Al dente

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A pot of cooking spaghetti.

In cooking, al dente /ælˈdɛnt/ (Italian pronunciation: [al ˈdɛnte]) describes pasta or rice that is cooked to be firm to the bite.[1][2][3] The etymology is Italian "to the tooth".[4]

In contemporary Italian cooking, the term identifies the ideal consistency for pasta and involves a brief cooking time.[5][6][6] Molto al dente is the culinary term for slightly undercooked pasta.[1][7] Undercooking pasta is used in the first round of cooking when a pasta dish is going to be cooked twice.

According to the American Diabetes Association, pasta that is cooked al dente has a lower glycemic index than pasta that is cooked soft.[8] When cooking commercial pasta, the al dente phase occurs right after the white of the pasta center disappears.[3]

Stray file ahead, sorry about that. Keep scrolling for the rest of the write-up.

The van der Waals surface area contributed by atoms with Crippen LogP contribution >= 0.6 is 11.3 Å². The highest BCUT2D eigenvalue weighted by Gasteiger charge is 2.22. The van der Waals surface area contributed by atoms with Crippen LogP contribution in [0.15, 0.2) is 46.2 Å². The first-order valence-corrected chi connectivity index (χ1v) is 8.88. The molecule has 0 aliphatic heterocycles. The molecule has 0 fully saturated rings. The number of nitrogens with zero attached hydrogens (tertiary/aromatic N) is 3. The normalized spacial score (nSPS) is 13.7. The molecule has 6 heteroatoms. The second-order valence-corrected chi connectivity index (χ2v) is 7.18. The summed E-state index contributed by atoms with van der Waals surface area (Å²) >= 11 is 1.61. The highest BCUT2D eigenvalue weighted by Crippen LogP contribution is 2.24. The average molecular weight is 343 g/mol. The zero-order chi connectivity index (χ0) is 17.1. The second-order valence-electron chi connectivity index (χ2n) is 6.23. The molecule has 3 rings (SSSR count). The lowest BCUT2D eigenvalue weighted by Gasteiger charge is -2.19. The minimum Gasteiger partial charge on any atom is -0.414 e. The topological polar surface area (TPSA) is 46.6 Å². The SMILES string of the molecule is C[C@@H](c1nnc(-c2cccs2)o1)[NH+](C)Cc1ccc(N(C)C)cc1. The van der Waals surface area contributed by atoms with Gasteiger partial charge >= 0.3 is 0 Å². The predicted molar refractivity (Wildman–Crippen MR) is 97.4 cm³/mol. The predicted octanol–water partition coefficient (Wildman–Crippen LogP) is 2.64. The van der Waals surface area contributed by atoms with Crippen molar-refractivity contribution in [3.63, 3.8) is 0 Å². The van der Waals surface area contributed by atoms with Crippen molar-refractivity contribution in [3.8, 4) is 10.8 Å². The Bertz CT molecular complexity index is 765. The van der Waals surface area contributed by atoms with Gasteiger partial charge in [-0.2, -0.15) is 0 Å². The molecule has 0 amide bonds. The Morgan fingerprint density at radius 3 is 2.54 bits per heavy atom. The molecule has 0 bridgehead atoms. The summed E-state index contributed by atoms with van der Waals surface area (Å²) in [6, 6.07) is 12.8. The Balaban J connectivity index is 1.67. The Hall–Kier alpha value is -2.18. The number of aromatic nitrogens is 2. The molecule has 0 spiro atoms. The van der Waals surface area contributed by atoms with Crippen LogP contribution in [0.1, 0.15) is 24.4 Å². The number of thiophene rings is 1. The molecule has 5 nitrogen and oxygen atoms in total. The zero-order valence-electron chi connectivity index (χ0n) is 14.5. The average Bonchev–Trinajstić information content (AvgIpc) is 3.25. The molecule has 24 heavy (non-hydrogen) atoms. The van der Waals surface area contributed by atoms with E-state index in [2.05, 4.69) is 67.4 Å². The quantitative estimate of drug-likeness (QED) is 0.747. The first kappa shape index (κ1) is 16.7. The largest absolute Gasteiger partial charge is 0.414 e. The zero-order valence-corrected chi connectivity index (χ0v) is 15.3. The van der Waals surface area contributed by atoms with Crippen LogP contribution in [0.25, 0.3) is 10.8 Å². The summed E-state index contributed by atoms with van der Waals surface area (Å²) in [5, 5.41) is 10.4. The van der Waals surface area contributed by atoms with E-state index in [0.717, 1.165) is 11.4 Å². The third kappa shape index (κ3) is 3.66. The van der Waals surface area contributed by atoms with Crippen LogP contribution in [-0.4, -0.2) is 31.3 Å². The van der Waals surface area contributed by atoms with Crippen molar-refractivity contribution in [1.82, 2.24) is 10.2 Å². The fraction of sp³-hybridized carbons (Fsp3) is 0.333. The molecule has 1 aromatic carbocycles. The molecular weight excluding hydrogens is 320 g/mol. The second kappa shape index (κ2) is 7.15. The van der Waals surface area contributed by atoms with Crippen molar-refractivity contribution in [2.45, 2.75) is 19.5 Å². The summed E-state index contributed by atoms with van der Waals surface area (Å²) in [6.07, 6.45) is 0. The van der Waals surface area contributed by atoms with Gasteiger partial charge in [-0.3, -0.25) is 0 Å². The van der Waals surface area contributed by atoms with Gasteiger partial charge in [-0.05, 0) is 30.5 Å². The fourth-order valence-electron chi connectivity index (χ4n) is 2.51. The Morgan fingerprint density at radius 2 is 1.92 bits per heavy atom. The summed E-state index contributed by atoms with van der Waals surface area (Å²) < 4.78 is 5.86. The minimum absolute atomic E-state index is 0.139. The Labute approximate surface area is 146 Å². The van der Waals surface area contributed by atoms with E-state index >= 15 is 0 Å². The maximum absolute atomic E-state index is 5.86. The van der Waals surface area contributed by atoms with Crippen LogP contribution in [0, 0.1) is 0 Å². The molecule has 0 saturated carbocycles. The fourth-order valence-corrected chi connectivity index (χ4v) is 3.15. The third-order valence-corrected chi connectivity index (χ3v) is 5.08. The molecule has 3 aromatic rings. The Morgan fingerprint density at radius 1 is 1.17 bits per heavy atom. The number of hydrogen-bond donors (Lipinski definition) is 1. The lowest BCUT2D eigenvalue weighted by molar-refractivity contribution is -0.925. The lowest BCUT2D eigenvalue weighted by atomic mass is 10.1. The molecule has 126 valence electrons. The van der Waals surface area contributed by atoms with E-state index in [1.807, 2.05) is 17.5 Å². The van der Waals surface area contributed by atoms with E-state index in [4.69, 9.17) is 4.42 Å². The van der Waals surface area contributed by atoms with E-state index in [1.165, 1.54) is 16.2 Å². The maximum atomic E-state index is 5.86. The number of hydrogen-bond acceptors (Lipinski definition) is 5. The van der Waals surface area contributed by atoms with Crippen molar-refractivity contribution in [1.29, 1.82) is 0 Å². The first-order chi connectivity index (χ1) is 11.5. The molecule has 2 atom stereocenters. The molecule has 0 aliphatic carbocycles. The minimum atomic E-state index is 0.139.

See also[edit]


  1. ^ a b "Essentials of Classic Italian Cooking - Marcella Hazan - Google Books". 2011-07-20. Retrieved 2014-08-18.
  2. ^ "Al dente: definition of al dente in Oxford dictionary (American English) (US)". 2014-08-11. Retrieved 2014-08-18.
  3. ^ a b "Dictionary of Food: International Food and Cooking Terms from A to Z - Charles Sinclair - Google Books". Retrieved 2014-08-18.
  4. ^ "Online Etymology Dictionary". Retrieved 2014-08-18.
  5. ^ "Encyclopedia of Contemporary Italian Culture - Google Books". Retrieved 2014-08-18.
  6. ^ a b "Italian Cuisine: A Cultural History - Alberto Capatti, Massimo Montanari - Google Books". 2013-08-13. Retrieved 2014-08-18.
  7. ^ "Penne a la vodka Recipe Text | Rouxbe Cooking School". Retrieved 2014-08-18.
  8. ^ "Glycemic Index and Diabetes: American Diabetes Association®". Archived from the original on 2013-10-31. Retrieved 2014-08-18.

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